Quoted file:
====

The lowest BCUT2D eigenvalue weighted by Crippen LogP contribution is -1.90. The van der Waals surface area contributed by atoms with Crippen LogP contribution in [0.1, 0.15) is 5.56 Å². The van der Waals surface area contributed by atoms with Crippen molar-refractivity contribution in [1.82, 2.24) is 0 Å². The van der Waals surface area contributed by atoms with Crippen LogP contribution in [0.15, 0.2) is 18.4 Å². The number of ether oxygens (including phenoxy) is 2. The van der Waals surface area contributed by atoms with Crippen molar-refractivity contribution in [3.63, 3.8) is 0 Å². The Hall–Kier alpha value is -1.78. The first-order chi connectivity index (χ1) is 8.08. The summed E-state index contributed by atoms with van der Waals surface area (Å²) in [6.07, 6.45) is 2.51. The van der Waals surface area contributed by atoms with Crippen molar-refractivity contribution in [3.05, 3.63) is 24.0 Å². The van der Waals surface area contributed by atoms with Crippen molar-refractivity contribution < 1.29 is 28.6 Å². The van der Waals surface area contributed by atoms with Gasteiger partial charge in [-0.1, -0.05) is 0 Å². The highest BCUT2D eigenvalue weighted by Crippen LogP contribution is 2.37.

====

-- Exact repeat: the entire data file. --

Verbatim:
The lowest BCUT2D eigenvalue weighted by Crippen LogP contribution is -1.90. The van der Waals surface area contributed by atoms with Crippen LogP contribution in [0.1, 0.15) is 5.56 Å². The van der Waals surface area contributed by atoms with Crippen molar-refractivity contribution in [1.82, 2.24) is 0 Å². The van der Waals surface area contributed by atoms with Crippen LogP contribution in [0.15, 0.2) is 18.4 Å². The number of ether oxygens (including phenoxy) is 2. The van der Waals surface area contributed by atoms with Crippen molar-refractivity contribution in [3.63, 3.8) is 0 Å². The Hall–Kier alpha value is -1.78. The first-order chi connectivity index (χ1) is 8.08. The summed E-state index contributed by atoms with van der Waals surface area (Å²) in [6.07, 6.45) is 2.51. The van der Waals surface area contributed by atoms with Crippen molar-refractivity contribution in [3.05, 3.63) is 24.0 Å². The van der Waals surface area contributed by atoms with Crippen molar-refractivity contribution < 1.29 is 28.6 Å². The van der Waals surface area contributed by atoms with Gasteiger partial charge in [-0.1, -0.05) is 0 Å². The highest BCUT2D eigenvalue weighted by Crippen LogP contribution is 2.37.